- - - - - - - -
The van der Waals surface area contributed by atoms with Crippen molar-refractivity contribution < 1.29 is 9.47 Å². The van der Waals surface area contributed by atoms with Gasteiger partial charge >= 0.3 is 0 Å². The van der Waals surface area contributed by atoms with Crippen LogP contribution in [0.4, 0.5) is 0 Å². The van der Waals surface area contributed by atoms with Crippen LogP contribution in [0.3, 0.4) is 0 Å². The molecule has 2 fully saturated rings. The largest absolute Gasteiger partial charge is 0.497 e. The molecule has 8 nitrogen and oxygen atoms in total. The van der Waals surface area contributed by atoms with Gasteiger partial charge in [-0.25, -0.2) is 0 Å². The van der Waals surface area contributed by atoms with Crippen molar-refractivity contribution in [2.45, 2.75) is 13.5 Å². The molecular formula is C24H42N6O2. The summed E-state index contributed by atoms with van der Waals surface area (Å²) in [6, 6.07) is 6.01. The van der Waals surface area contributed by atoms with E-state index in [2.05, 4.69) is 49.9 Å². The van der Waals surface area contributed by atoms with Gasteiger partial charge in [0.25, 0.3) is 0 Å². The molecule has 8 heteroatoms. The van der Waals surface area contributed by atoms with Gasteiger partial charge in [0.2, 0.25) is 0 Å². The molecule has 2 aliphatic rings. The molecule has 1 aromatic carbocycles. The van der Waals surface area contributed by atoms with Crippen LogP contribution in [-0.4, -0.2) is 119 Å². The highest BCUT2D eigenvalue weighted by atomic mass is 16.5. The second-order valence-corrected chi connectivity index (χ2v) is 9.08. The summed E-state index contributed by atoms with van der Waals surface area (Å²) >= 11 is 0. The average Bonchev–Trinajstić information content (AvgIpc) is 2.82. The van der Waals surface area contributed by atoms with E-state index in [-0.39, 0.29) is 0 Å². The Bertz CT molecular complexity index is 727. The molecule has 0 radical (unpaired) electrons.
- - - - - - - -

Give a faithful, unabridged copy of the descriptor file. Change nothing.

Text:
The van der Waals surface area contributed by atoms with Crippen molar-refractivity contribution < 1.29 is 9.47 Å². The van der Waals surface area contributed by atoms with Gasteiger partial charge >= 0.3 is 0 Å². The van der Waals surface area contributed by atoms with Crippen LogP contribution in [0.4, 0.5) is 0 Å². The van der Waals surface area contributed by atoms with Crippen LogP contribution in [0.3, 0.4) is 0 Å². The molecule has 2 fully saturated rings. The largest absolute Gasteiger partial charge is 0.497 e. The molecule has 8 nitrogen and oxygen atoms in total. The van der Waals surface area contributed by atoms with Gasteiger partial charge in [-0.25, -0.2) is 0 Å². The van der Waals surface area contributed by atoms with Crippen molar-refractivity contribution in [2.45, 2.75) is 13.5 Å². The molecular formula is C24H42N6O2. The summed E-state index contributed by atoms with van der Waals surface area (Å²) in [6, 6.07) is 6.01. The van der Waals surface area contributed by atoms with E-state index in [2.05, 4.69) is 49.9 Å². The van der Waals surface area contributed by atoms with Gasteiger partial charge in [0.25, 0.3) is 0 Å². The molecule has 8 heteroatoms. The van der Waals surface area contributed by atoms with Gasteiger partial charge in [0.2, 0.25) is 0 Å². The molecule has 2 aliphatic rings. The molecule has 1 aromatic carbocycles. The van der Waals surface area contributed by atoms with Crippen LogP contribution in [-0.4, -0.2) is 119 Å². The highest BCUT2D eigenvalue weighted by atomic mass is 16.5. The second-order valence-corrected chi connectivity index (χ2v) is 9.08. The summed E-state index contributed by atoms with van der Waals surface area (Å²) >= 11 is 0. The average Bonchev–Trinajstić information content (AvgIpc) is 2.82. The van der Waals surface area contributed by atoms with E-state index in [-0.39, 0.29) is 0 Å². The Bertz CT molecular complexity index is 727. The molecule has 0 radical (unpaired) electrons.